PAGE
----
Displaced residents in Bridge City, Texas, were told by federal officials Sunday (Sept. 21) that there wouldn’t be a quick fix to a growing housing shortage because the government will no longer provide travel trailers for flood victims with unlivable houses.
As reported by the Beaumont Enterprise, Mayor Kirk Roccaforte said without housing inside the city limits, the town of 8,000 will “shrivel” and die during a tense meeting with federal officials.
Hundreds of upset Bridge City residents attended the unruly town meeting in a sun-drenched outdoor park, and they left in droves when they received no answer to their most important question: Where do they live for now?
“You can’t find a hotel room. You can’t find any place to live,” said Sharon LeBlanc, a 58-year-old literacy agency director who had about three feet of water in her house and is staying with family in Lake Charles and Lafayette, La.
Roccaforte opened the meeting by praising area first responders. He also praised the Federal Emergency Management Agency’s (FEMA) representative for their work in hard-hit Orange County since Hurricane Ike flooded thousands of homes along Sabine Lake and area bayous.
However, he had fewer kind words for Michael Chertoff, secretary of the Department of Homeland Security, under which FEMA operates.
Few apartments or hotel rooms were available within a reasonable driving distance, Roccaforte said later, and placing mobile homes in surrounding communities would not save local merchants. Residents are ready to return full time, he said, and some will live in mold-infested houses and become ill if travel trailers are not available while crews fix their homes.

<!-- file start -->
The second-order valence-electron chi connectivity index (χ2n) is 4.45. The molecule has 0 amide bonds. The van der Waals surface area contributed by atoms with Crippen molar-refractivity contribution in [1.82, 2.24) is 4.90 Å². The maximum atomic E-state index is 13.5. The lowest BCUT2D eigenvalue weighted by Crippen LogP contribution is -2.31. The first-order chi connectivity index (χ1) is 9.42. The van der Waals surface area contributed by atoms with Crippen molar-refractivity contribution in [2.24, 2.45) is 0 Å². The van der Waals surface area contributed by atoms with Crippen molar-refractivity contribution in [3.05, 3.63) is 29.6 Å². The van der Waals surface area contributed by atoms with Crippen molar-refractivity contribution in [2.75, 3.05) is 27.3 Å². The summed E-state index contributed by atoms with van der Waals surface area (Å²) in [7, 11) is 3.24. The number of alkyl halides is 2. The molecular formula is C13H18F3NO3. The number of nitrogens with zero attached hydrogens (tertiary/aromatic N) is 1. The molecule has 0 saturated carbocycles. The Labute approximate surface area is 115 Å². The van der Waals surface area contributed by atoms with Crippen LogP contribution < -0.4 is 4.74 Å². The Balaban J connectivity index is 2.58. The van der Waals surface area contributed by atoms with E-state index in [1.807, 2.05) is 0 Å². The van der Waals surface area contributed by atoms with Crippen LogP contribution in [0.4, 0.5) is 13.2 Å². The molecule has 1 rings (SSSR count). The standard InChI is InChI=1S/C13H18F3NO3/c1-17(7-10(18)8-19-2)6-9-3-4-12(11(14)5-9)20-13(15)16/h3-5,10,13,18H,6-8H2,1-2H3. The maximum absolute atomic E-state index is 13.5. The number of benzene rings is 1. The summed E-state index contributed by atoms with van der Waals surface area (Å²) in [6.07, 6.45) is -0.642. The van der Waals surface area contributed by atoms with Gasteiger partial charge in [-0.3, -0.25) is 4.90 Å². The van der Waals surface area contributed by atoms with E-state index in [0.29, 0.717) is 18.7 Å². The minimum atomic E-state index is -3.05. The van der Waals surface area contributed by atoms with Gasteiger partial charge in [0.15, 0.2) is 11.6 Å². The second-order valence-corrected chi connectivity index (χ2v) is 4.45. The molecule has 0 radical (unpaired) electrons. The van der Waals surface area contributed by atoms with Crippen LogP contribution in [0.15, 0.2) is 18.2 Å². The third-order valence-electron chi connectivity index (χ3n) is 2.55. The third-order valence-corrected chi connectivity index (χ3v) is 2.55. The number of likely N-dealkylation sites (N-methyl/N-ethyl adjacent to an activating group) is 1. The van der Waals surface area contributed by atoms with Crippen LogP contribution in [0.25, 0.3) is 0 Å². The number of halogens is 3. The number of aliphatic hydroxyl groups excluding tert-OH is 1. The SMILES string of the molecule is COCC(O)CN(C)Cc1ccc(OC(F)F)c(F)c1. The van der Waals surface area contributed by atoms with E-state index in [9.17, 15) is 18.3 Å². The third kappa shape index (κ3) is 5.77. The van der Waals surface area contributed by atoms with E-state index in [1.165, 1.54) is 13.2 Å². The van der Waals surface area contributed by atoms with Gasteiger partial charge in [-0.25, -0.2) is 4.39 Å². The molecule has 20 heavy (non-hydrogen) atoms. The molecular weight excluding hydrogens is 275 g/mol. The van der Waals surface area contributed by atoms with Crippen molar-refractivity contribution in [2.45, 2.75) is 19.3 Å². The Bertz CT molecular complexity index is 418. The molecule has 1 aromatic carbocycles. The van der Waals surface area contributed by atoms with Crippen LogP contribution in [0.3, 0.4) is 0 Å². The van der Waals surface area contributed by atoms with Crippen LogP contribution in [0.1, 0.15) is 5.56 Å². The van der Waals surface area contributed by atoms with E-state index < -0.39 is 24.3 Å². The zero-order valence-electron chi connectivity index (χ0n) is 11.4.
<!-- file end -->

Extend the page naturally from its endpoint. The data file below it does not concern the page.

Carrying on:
“I want temporary housing in Bridge City in the driveways,” he said, drawing cheers from the crowd.
FEMA representatives disappointed many in the crowd when they said the agency is “out of the travel trailer business” since many Hurricane Katrina victims housed in the recreational vehicles became sick from formaldehyde in the temporary housing. Other options exist, said Mark Neveau, the local coordinator from the agency.
Individual assistance from the agency, which caps at $28,800 if homeowners insurance does not pay a claim, can be paid toward home rebuilding and toward rental assistance. So far, 24,000 Orange County residents have been registered for FEMA assistance, and $7.1 million has been approved for them so far, Neveau said.
For temporary housing, FEMA might be able to provide mobile homes, he said, but the type of housing available will be determined by a task force assigned by Gov. Rick Perry.
“We don’t know if that’s part of the plan the governor is working on,” he said.
Upon learning that temporary housing would not come quickly, many residents left the meeting early.
“We’re right where we started. There are no answers,” said Sheila Richard, a 44-year-old housecleaner whose home had several feet of water. “That’s bad when they’re telling you you’re not in the travel trailer business.”